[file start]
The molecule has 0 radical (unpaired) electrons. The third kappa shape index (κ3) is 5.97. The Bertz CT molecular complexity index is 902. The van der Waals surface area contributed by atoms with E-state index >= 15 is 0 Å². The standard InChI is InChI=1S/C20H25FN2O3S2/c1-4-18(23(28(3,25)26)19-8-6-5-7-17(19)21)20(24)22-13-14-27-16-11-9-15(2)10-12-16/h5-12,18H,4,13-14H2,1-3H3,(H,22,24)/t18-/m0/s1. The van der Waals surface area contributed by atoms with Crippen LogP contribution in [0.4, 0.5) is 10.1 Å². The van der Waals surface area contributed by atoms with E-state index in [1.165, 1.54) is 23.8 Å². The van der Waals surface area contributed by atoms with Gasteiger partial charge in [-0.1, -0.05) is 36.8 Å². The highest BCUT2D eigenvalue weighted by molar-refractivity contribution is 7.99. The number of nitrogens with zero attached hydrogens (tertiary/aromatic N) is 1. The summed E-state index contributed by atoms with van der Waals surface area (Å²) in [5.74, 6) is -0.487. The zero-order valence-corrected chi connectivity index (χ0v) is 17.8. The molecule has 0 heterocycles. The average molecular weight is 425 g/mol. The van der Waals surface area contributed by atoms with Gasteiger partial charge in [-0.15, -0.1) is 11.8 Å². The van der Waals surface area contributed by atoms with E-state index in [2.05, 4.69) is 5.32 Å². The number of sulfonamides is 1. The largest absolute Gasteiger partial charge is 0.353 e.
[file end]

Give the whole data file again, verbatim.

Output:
The molecule has 0 radical (unpaired) electrons. The third kappa shape index (κ3) is 5.97. The Bertz CT molecular complexity index is 902. The van der Waals surface area contributed by atoms with E-state index >= 15 is 0 Å². The standard InChI is InChI=1S/C20H25FN2O3S2/c1-4-18(23(28(3,25)26)19-8-6-5-7-17(19)21)20(24)22-13-14-27-16-11-9-15(2)10-12-16/h5-12,18H,4,13-14H2,1-3H3,(H,22,24)/t18-/m0/s1. The van der Waals surface area contributed by atoms with Crippen LogP contribution in [0.4, 0.5) is 10.1 Å². The van der Waals surface area contributed by atoms with E-state index in [1.165, 1.54) is 23.8 Å². The van der Waals surface area contributed by atoms with Gasteiger partial charge in [-0.1, -0.05) is 36.8 Å². The highest BCUT2D eigenvalue weighted by molar-refractivity contribution is 7.99. The number of nitrogens with zero attached hydrogens (tertiary/aromatic N) is 1. The summed E-state index contributed by atoms with van der Waals surface area (Å²) in [5.74, 6) is -0.487. The zero-order valence-corrected chi connectivity index (χ0v) is 17.8. The molecule has 0 heterocycles. The average molecular weight is 425 g/mol. The van der Waals surface area contributed by atoms with Gasteiger partial charge in [-0.15, -0.1) is 11.8 Å². The van der Waals surface area contributed by atoms with E-state index in [2.05, 4.69) is 5.32 Å². The number of sulfonamides is 1. The largest absolute Gasteiger partial charge is 0.353 e.